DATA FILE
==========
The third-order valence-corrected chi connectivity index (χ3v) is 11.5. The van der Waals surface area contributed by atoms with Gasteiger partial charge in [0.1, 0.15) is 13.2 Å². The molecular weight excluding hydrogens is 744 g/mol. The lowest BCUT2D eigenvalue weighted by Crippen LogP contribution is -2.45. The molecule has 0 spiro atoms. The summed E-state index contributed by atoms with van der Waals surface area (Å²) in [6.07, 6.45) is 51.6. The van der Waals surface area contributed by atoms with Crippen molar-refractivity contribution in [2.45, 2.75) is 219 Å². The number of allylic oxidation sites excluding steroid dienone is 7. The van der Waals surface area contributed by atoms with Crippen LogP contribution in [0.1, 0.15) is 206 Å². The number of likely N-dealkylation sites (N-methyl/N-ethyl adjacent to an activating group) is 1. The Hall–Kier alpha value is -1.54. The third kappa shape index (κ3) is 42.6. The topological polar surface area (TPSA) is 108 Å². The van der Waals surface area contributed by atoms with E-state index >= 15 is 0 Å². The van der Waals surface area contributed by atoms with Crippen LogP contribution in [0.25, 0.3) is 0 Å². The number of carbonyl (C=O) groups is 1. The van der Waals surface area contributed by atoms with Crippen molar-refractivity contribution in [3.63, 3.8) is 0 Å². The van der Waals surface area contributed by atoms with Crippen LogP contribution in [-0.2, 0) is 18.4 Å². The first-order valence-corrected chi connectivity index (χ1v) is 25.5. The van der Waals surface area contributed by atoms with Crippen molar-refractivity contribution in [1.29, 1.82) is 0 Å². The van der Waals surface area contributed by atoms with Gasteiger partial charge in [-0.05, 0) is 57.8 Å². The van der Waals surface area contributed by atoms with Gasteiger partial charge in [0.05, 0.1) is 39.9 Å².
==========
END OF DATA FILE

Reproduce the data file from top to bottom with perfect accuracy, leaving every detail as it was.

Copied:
The third-order valence-corrected chi connectivity index (χ3v) is 11.5. The van der Waals surface area contributed by atoms with Gasteiger partial charge in [0.1, 0.15) is 13.2 Å². The molecular weight excluding hydrogens is 744 g/mol. The lowest BCUT2D eigenvalue weighted by Crippen LogP contribution is -2.45. The molecule has 0 spiro atoms. The summed E-state index contributed by atoms with van der Waals surface area (Å²) in [6.07, 6.45) is 51.6. The van der Waals surface area contributed by atoms with Crippen molar-refractivity contribution in [2.45, 2.75) is 219 Å². The number of allylic oxidation sites excluding steroid dienone is 7. The van der Waals surface area contributed by atoms with Crippen LogP contribution in [0.1, 0.15) is 206 Å². The number of likely N-dealkylation sites (N-methyl/N-ethyl adjacent to an activating group) is 1. The Hall–Kier alpha value is -1.54. The third kappa shape index (κ3) is 42.6. The topological polar surface area (TPSA) is 108 Å². The van der Waals surface area contributed by atoms with E-state index >= 15 is 0 Å². The van der Waals surface area contributed by atoms with Crippen LogP contribution in [0.25, 0.3) is 0 Å². The number of carbonyl (C=O) groups is 1. The van der Waals surface area contributed by atoms with Crippen molar-refractivity contribution in [3.63, 3.8) is 0 Å². The van der Waals surface area contributed by atoms with Crippen LogP contribution in [-0.2, 0) is 18.4 Å². The first-order valence-corrected chi connectivity index (χ1v) is 25.5. The van der Waals surface area contributed by atoms with Crippen molar-refractivity contribution in [1.29, 1.82) is 0 Å². The van der Waals surface area contributed by atoms with Gasteiger partial charge in [-0.05, 0) is 57.8 Å². The van der Waals surface area contributed by atoms with Gasteiger partial charge in [0.05, 0.1) is 39.9 Å².